Lou Ottens, the Dutch engineer who revolutionized the way people listen to music by inventing the cassette, died. Ottens died last weekend at the age of 94 in Duizel (the engineer’s hometown), the family announced on Tuesday.
The cassette was developed in the 1960s. Though just a part of the memory of many today, it has changed the way we listen to music, making it portable and more personal – and allowing songs to be recorded and played back (until the tape allows) at any time and anytime for every occasion. It was 1960 when Lou Ottens became head of product development at Phillips, where he and the rest of the team developed the cartridge.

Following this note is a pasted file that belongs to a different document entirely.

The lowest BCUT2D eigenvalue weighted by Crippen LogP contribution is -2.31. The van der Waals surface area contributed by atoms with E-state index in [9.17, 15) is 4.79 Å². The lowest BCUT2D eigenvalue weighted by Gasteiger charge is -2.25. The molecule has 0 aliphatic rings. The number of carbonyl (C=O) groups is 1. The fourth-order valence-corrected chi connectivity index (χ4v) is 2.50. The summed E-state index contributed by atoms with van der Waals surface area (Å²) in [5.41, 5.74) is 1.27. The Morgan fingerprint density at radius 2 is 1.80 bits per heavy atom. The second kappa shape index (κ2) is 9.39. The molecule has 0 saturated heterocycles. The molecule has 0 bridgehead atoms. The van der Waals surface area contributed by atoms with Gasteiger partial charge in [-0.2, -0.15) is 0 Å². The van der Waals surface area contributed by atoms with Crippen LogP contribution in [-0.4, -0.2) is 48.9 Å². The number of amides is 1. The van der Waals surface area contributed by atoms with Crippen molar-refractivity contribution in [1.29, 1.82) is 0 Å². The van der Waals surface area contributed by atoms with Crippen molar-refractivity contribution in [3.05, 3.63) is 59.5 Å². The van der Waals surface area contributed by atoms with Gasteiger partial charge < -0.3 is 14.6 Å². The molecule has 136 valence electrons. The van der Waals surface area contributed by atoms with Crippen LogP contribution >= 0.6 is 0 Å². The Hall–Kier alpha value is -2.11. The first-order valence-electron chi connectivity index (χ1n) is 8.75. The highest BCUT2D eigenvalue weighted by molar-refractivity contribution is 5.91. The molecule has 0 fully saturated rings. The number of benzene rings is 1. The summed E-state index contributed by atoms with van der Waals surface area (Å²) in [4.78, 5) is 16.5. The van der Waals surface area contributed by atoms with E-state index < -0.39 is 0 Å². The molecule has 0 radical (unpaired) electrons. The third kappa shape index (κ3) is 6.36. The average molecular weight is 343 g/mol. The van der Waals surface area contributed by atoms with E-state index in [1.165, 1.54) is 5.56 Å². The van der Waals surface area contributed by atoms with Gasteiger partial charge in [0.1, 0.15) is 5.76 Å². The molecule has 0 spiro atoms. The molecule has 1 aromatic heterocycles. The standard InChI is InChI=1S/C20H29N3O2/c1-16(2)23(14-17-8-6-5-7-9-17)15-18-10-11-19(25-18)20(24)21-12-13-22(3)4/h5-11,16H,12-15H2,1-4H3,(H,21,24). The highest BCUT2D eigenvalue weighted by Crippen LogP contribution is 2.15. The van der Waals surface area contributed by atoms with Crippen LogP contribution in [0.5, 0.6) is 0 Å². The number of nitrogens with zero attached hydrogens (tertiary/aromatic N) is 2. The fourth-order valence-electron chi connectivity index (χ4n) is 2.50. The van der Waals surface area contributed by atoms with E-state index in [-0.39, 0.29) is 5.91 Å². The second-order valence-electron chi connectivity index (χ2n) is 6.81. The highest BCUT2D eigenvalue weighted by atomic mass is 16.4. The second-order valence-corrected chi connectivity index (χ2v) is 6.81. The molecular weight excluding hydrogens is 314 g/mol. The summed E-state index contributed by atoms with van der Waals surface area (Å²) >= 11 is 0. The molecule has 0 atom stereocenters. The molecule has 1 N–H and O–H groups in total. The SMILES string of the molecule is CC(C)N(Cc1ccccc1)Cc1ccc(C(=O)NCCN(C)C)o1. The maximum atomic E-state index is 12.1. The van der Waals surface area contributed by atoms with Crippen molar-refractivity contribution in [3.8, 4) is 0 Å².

In 1963 the product was presented at the Berlin Radio electronics fair and was a worldwide success. It is estimated that around 100 billion tapes have been sold worldwide since their inception.
Ottens patented the model after closing a deal with Phillips and Sony. Previously, several Japanese companies reproduced similar tapes in different sizes.
The engineer was also involved in the development of the CD. So far, 200 billion copies have been sold worldwide. When Phillips introduced a CD player in 1982, Ottens said, “From now on the traditional turntable is obsolete.”